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Chronic migraine and botox

The FDA recently approved the use of Botox for treating migraines. Namely, this cosmetic substance, known to make one's wrinkles disappear, was found to be very useful in treating chronic headaches. However, in order for it to be effective, a person needs to inject him/herself with Botox twelve times in a week, jabbing the needle in the neck and head area. This kind of treatment can be very expensive, since Botox injections may cost up to $1,200 per shot. Add your doctor's charges to it and you will have reasons for a new headache as soon as the migraines go away.

Is It Safe?

Usually, our bodies have no problems with tolerating Botox. Yet, this cannot take place without risks and side-effects. Botox injections are capable of triggering nausea, new headaches, back and neck aches, bruising and pain affecting the jabbing spots, weakening of the affected muscles, oral and ocular dryness and many other negative occurrences. Some of the worst case scenarios have encompassed breathing difficulties or even death, even though such cases are rare.

The Statistic Data

The FDA approved of the treatment method after a series of test which were done, involving 1384 people, all suffering from chronic migraines. Some were given placebo, while others were treated with Botox, specifically BoNTA, a type of this product. Those who were treated with BoNTA had headaches for fewer days in a month than those who only received placebo. Yet, about 1% of the test subjects needed hospitalization during the treatment procedure. On the other hand, the rest of the test subjects commonly suffered from side-effects like drooping eyelid, facial paralysis or headaches. The conclusion involved the FDA announcing that BoNTA is very effective for people who have chronic headaches for less than a fortnight monthly.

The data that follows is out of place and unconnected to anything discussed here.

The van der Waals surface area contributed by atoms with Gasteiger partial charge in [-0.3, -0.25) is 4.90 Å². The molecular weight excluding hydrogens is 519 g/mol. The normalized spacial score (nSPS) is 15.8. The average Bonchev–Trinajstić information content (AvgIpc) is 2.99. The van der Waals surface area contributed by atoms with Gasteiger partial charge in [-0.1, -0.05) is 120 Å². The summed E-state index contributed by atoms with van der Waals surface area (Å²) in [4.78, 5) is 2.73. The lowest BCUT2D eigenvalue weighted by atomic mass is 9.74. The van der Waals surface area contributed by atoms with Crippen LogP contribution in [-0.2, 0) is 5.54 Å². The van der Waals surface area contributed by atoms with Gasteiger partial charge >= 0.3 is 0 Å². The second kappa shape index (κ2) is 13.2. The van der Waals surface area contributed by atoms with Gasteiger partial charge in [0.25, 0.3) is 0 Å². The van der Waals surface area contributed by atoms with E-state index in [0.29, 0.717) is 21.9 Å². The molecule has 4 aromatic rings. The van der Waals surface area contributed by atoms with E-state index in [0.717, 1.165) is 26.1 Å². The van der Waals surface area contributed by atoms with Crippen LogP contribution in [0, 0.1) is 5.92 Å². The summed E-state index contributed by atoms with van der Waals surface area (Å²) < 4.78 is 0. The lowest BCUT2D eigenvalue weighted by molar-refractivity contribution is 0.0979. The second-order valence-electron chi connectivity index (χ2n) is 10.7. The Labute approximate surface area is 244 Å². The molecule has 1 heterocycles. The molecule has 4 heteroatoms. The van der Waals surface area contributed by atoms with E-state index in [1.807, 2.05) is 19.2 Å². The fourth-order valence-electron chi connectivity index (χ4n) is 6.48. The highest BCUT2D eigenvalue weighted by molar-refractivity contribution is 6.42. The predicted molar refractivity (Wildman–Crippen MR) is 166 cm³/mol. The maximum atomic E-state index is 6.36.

The Alternative Solutions

If you are not too keen on using Botox for getting rid of your headaches, you can always opt for some of the alternative treatments, involving medications. Hypertension medications like propranolol as well as timolol and duo anticonvulsants and vaporic acid, all are obtainable in pharmacies and recommended for use against migraines.

Tricyclic antidepressants are also commonly used for these purposes. Yet, these are not approved by the FDA. Additionally, certain scientific trials have noticed great potential in amitriptyline. Finally, alternative medicine like acupuncture, biofeedback, relaxation techniques or CBT, all can be more than effective in helping you get rid of headaches and chronic migraines.

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